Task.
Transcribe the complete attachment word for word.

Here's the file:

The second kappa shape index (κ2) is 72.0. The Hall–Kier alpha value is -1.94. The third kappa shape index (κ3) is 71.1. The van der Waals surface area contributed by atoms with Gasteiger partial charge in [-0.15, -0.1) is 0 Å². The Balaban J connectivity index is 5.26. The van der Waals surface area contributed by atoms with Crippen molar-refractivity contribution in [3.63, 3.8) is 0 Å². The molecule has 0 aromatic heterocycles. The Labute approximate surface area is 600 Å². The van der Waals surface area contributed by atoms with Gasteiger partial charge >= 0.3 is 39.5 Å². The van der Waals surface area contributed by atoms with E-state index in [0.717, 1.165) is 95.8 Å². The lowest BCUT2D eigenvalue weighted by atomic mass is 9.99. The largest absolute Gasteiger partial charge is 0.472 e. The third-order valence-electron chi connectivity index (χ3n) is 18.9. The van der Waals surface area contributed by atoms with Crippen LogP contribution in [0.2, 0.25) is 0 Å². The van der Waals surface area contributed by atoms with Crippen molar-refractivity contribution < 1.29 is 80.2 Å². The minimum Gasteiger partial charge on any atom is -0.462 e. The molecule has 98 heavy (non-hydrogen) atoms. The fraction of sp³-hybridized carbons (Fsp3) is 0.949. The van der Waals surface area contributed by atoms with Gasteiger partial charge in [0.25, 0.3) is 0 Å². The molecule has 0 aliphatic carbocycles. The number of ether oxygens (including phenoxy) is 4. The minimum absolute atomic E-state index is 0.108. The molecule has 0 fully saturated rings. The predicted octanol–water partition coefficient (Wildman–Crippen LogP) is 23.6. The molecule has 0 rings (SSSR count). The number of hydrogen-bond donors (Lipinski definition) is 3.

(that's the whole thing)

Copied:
The second kappa shape index (κ2) is 72.0. The Hall–Kier alpha value is -1.94. The third kappa shape index (κ3) is 71.1. The van der Waals surface area contributed by atoms with Gasteiger partial charge in [-0.15, -0.1) is 0 Å². The Balaban J connectivity index is 5.26. The van der Waals surface area contributed by atoms with Crippen molar-refractivity contribution in [3.63, 3.8) is 0 Å². The molecule has 0 aromatic heterocycles. The Labute approximate surface area is 600 Å². The van der Waals surface area contributed by atoms with Gasteiger partial charge >= 0.3 is 39.5 Å². The van der Waals surface area contributed by atoms with E-state index in [0.717, 1.165) is 95.8 Å². The lowest BCUT2D eigenvalue weighted by atomic mass is 9.99. The largest absolute Gasteiger partial charge is 0.472 e. The third-order valence-electron chi connectivity index (χ3n) is 18.9. The van der Waals surface area contributed by atoms with Crippen LogP contribution in [0.2, 0.25) is 0 Å². The van der Waals surface area contributed by atoms with Crippen molar-refractivity contribution < 1.29 is 80.2 Å². The minimum Gasteiger partial charge on any atom is -0.462 e. The molecule has 98 heavy (non-hydrogen) atoms. The fraction of sp³-hybridized carbons (Fsp3) is 0.949. The van der Waals surface area contributed by atoms with Gasteiger partial charge in [0.25, 0.3) is 0 Å². The molecule has 0 aliphatic carbocycles. The number of ether oxygens (including phenoxy) is 4. The minimum absolute atomic E-state index is 0.108. The molecule has 0 fully saturated rings. The predicted octanol–water partition coefficient (Wildman–Crippen LogP) is 23.6. The molecule has 0 rings (SSSR count). The number of hydrogen-bond donors (Lipinski definition) is 3.